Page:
Skylark Three by E. E. "Doc" Smith

Skylark Three


3.33 — 3 ratings — 0 reviews

subjects: Science Fiction, Science Fiction: Space Opera

series: Skylark (#2)

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In this exhilarating sequel to The Skylark of Space, momentous danger again stalks genius inventor and interplanetary adventurer Dr. Richard Seaton. Seaton’s allies on the planet Kondal are suffering devastating attacks by the forces of the Third Planet. Even worse, the menacing and contemptuous Fenachrones are threatening to conquer the galaxy and wipe out all who oppose them. And don’t forget the dastardly machinations of Seaton’s arch-nemesis, DuQuesne, who embarks on a nefarious mission of his own. Against such vile foes and impossible odds, how is victory possible? Featuring even more technological wizardry, alien worlds, and all-out action than its predecessor, Skylark Three is hailed by many as the imaginative high point of the Skylark series. A pioneer of the space opera, E. E. “Doc” Smith (1890-1965) profoundly influenced the development of American science fiction. Smith’s books include the classic Lensman series. Jack Williamson is the author of numerous classic novels, including The Humanoids and Terraforming Earth. He has been inducted into the Science Fiction and Fantasy Hall of Fame.

83,904 words, with a reading time of ~ 5.1 hours (~ 335 pages), and first published in 1930. This DRM-Free edition published by epubBooks, .

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In the innermost private office of Steel, Brookings and DuQuesne stared at each other across the massive desk. DuQuesne’s voice was cold, his black brows were drawn together.

“Get this, Brookings, and get it straight. I’m shoving off at twelve o’clock tonight. My advice to you is to lay off Richard Seaton, absolutely. Don’t do a thing. Nothing, hold everything. Keep on holding it until I get back, no matter how long that may be,” DuQuesne shot out in an icy tone.

“I am very much surprised at your change of front, Doctor. You are the last man I would have expected to be scared off after one engagement.”

“Don’t be any more of a fool than you have to, Brookings. There’s a lot of difference between scared and knowing when you are simply wasting effort. As you remember, I tried to abduct Mrs. Seaton by picking her off with an attractor from a space-ship. I would have bet that nothing could have stopped me. Well, when they located me–probably with an automatic Osnomian ray-detector–and heated me red-hot while I was still better than two hundred miles up, I knew then and there that they had us stopped; that there was nothing we could do except go back to my plan, abandon the abduction idea, and eventually kill them all. Since my plan would take time, you objected to it, and sent an airplane to drop a five-hundred-pound bomb on them. Airplane, bomb, and all simply vanished. It didn’t explode, you remember, just flashed into light and disappeared, with scarcely any noise. Then you pulled several more of your fool ideas, such as long-range bombardment, and so on. None of them worked. Still you’ve got the nerve to think that you can get them with ordinary gunmen! I’ve drawn you diagrams and shown you figures–I’ve told you in great detail and in one-syllable words exactly what we’re up against. Now I tell you again that they’ve got something. If you had the brains of a pinhead, you would know that anything I can’t do with a space-ship can’t be done by a mob of ordinary gangsters. I’m telling you, Brookings, that you can’t do it. My way is absolutely the only way that will work.”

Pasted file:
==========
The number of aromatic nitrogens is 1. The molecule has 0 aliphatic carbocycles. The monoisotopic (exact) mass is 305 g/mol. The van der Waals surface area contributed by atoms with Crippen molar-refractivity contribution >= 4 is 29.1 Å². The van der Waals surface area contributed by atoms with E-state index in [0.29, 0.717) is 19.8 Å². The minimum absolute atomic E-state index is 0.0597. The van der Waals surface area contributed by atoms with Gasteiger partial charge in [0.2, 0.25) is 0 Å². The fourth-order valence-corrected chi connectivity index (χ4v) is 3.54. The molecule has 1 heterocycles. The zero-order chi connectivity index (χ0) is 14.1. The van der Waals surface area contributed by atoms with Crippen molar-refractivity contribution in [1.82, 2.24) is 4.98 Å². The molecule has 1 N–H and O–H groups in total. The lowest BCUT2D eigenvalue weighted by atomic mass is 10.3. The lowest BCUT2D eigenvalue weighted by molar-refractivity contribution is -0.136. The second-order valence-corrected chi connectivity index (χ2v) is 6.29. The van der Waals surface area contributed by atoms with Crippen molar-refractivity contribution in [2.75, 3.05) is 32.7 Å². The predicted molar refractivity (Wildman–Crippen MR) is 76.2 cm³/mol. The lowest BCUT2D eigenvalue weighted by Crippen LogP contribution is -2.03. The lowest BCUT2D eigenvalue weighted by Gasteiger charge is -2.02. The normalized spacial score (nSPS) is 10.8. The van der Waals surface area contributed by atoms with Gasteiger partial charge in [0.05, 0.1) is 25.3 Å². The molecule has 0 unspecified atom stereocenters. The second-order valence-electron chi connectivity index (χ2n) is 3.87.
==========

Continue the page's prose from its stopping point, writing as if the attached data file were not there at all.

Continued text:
“But five years, Doctor!”

“I may be back in six months. But on a trip of this kind anything can happen, so I am planning on being gone five years. Even that may not be enough–I am carrying supplies for ten years, and that box of mine in the vault is not to be opened until ten years from today.”

“But surely we shall be able to remove the obstructions ourselves in a few weeks. We always have.”

“Oh, quit kidding yourself, Brookings! This is no time for idiocy! You stand just as much chance of killing Seaton—-“

“Please, Doctor, please don’t talk like that!”

“Still squeamish, eh? Your pussyfooting always did give me an acute pain. I’m for direct action, word and deed, first, last, and all the time. I repeat, you have exactly as much chance of killing Richard Seaton as a blind kitten has.”

“How do you arrive at that conclusion, Doctor? You seem very fond of belittling our abilities. Personally, I think that we shall be able to attain our objectives within a few weeks–certainly long before you can possibly return from such an extended trip as you have in mind. And since you are so fond of frankness, I will say that I think that Seaton has you buffaloed, as you call it. Nine-tenths of these wonderful Osnomian things, I am assured by competent authorities, are scientifically impossible, and I think that the other one-tenth exists only in your own imagination. Seaton was lucky in that the airplane bomb was defective and exploded prematurely; and your space-ship got hot because of your injudicious speed through the atmosphere. We shall have everything settled by the time you get back.”

“If you have, I’ll make you a present of the controlling interest in Steel and buy myself a chair in some home for feeble-minded old women. Your ignorance and unwillingness to believe any new idea do not change the facts in any particular. Even before they went to Osnome, Seaton was hard to get, as you found out. On that trip he learned so much new stuff that it is now impossible to kill him by any ordinary means. You should realize that fact when he kills every gangster you send against him. At all events be very, very careful not to kill his wife in any of your attacks, even by accident, until after you have killed him.”

“Such an event would be regrettable, certainly, in that it would remove all possibility of the abduction.”